Nearly all of the United States will have the opportunity to view a historic solar eclipse in August, as at least two-thirds of the sun will disappear behind the moon's shadow for part of the day.
For those lucky enough to live near towns like Portland, Oregon, Kansas City, Omaha, Nebraska, Boise, Idaho and Nashville, they will see the sun completely be obscured by the moon, marking the first total solar eclipse in the United States in nearly four decades.
In major cities such as New York, Boston and Los Angeles, roughly 70 percent of the sun will be blocked during the peak of the eclipse. Major Midwest cities such as Detroit, Cleveland, Indianapolis and St. Louis will see at least 80 percent of the sun obscured by the moon.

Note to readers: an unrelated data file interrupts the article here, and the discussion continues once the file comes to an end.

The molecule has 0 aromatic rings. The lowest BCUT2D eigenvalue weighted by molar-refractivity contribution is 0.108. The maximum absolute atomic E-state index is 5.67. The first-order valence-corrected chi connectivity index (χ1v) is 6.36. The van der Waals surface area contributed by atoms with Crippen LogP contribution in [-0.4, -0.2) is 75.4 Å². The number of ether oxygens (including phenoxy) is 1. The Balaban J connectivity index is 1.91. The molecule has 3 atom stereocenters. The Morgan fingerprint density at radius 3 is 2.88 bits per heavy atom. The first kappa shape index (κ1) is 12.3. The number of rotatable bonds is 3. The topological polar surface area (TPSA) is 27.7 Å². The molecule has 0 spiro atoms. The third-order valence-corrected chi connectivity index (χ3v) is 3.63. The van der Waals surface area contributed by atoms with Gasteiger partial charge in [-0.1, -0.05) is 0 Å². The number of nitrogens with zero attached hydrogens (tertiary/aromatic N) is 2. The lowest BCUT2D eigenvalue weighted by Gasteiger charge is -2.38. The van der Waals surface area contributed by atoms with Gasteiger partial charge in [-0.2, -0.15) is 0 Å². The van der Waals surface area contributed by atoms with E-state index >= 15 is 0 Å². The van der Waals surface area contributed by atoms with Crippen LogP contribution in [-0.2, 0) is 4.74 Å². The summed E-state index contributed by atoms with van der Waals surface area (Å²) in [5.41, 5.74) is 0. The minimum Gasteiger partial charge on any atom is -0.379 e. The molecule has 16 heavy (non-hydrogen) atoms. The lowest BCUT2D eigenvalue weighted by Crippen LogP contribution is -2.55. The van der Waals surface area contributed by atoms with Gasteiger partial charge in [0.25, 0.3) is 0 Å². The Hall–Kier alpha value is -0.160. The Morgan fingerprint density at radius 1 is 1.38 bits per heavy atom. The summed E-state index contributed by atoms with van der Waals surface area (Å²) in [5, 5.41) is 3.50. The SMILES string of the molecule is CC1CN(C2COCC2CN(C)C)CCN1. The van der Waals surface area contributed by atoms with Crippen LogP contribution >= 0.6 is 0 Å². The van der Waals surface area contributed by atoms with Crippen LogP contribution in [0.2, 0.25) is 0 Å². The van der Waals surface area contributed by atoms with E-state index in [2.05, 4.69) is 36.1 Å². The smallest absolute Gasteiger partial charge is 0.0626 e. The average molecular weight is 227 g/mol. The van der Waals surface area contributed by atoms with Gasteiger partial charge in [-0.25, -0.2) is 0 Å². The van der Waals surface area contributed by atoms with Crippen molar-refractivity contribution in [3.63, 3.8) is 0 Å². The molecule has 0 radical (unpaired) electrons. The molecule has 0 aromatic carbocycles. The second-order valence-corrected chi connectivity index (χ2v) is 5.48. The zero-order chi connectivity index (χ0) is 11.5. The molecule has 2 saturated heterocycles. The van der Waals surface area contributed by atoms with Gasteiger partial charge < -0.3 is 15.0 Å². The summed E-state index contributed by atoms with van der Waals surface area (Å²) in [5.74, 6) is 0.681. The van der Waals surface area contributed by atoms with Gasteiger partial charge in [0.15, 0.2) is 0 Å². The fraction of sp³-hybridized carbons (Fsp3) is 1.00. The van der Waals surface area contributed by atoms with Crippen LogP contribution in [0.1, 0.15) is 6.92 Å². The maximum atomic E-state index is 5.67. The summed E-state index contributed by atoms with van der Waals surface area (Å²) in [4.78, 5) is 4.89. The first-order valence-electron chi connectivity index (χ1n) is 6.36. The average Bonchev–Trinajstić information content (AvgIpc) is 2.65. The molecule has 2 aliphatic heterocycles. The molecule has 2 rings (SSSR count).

But it turns out looking at a solar eclipse can be quite dangerous. According to NASA, a solar eclipse is only safe to look at with the naked eye when the eclipse is in totality. That means those without proper equipment would miss the dramatic moments leading up to totality.
Whether you live in an area that will have a total eclipse, or elsewhere in the US where up to 99 percent of the sun will be blocked, looking at an eclipse will require special equipment. Staring directly at the sun, even when the sun is 99 percent blocked, could cause damage to the retina.